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The term Pretender, in historical contexts, usually labels an unsuccessful claimant to a throne, or some other title or form of property. In this sense, the term comes from a meaning of pretend older than the prevalent modern sense of 'to feign', 'to claim falsely'; 'to make others believe that something which is not true is the truth': a pretender to a throne, or an estate, was originally 'someone who put (Latin tendere) forward (prae) a claim, [which did not succeed]'. Its failure may have been because of legal arguments, good or bad; for political reasons; or from circumstance; as well as through deliberate falsity. There are currently several pretenders to the thrones of various former kingdoms: in Eiuropoe alone, there are as many as four descendants of different previous dynasties pretending to the French crown, two Romanovs in Russia, and several Balkan states have pretenders extant, all with impeccable genealogies: unfortunately for them, the states to which they pretend are now republics.

  • In British history, two are particularly labelled:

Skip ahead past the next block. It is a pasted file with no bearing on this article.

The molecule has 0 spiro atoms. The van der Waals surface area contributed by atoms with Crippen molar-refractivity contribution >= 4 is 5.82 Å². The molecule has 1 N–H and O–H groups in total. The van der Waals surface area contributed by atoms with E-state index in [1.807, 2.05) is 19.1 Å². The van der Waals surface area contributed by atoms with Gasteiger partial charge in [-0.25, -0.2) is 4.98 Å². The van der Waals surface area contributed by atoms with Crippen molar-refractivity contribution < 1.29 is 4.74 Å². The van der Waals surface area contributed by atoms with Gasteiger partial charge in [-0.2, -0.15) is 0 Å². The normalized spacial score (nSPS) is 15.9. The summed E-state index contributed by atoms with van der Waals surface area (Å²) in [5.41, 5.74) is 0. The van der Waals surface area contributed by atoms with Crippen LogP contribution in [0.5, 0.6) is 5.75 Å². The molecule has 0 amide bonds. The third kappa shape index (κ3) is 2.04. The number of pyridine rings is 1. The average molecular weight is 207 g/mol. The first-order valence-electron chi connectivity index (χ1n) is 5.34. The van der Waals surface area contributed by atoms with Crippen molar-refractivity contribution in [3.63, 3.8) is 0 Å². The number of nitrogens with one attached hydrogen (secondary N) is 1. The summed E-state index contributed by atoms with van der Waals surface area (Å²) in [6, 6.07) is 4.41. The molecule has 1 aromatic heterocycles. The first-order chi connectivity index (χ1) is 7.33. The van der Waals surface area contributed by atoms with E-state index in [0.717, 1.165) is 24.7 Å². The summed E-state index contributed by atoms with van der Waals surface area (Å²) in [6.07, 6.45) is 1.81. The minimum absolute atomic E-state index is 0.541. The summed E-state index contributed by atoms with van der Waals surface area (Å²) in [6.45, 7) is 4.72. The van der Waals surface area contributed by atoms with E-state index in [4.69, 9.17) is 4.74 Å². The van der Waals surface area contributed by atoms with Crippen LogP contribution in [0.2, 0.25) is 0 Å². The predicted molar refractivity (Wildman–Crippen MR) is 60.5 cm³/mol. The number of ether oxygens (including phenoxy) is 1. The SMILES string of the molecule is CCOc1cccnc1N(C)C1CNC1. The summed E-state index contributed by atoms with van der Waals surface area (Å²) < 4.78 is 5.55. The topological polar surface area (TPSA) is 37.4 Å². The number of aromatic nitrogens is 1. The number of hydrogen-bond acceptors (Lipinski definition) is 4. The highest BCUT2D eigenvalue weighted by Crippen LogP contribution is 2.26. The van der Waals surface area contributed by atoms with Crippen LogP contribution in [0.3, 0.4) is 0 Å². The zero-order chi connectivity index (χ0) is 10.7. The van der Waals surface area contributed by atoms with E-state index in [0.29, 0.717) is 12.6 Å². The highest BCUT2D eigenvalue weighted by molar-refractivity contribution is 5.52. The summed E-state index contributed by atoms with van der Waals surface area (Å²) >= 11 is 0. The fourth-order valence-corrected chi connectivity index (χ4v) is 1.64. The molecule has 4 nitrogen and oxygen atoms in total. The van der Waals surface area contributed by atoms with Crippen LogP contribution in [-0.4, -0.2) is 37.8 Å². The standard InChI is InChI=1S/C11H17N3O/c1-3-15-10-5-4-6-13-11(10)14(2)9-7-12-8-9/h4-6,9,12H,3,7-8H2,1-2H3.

• the Old Pretender, as his opponents called the Jacobite James Francis Edward (1688-1766); his supporters called him James III and VIII.
    • The Young Pretender, his son, Bonnie Prince Charlie (1720-1788), whom his supporters call Charles III.
      • Two certainly fraudulent pretenders were two who challenged the right of Henry VII to the throne, claiming to be the Princes in the Tower: Perkin Warbeck (Pierrechon de Werbecque, pretending to be Richard Plantagenet, duke of York, (c.1474-1499), and Lambert Simnel ((b. 1476/7, d. after 1534), pretending to be Edward VI; born probably in Oxford, son of a carpenter, organ maker, or cobbler.
  • There is also a pop song, 'The Great Pretender', first recorded by The Platters, with Tony Williams as lead singer in 1955. The words and music are by Buck Ram. There have been many cover versions recorded since.
The historical sense of Pretender is categorized as an essentially contested concept largely on the grounds of the thought contained in the following verses: first, a Jacobite rhyme, adopted as a toast, and the second rather older:
God bless the King, I mean the Faith's Defender;
God bless - no harm in blessing - the Pretender;
But who Pretender is, or who is King,
God bless us all - that's quite another thing.
Byrom, John (1692-1763) 'To an Officer in the Army, Extempore, Intended to allay the Violence of Party-Spirit' (1773)
Treason doth never prosper, what's the reason?
For if it prosper, none dare call it treason.
Harington, John (1561-1612) Epigrams (1618) bk. 4, no. 5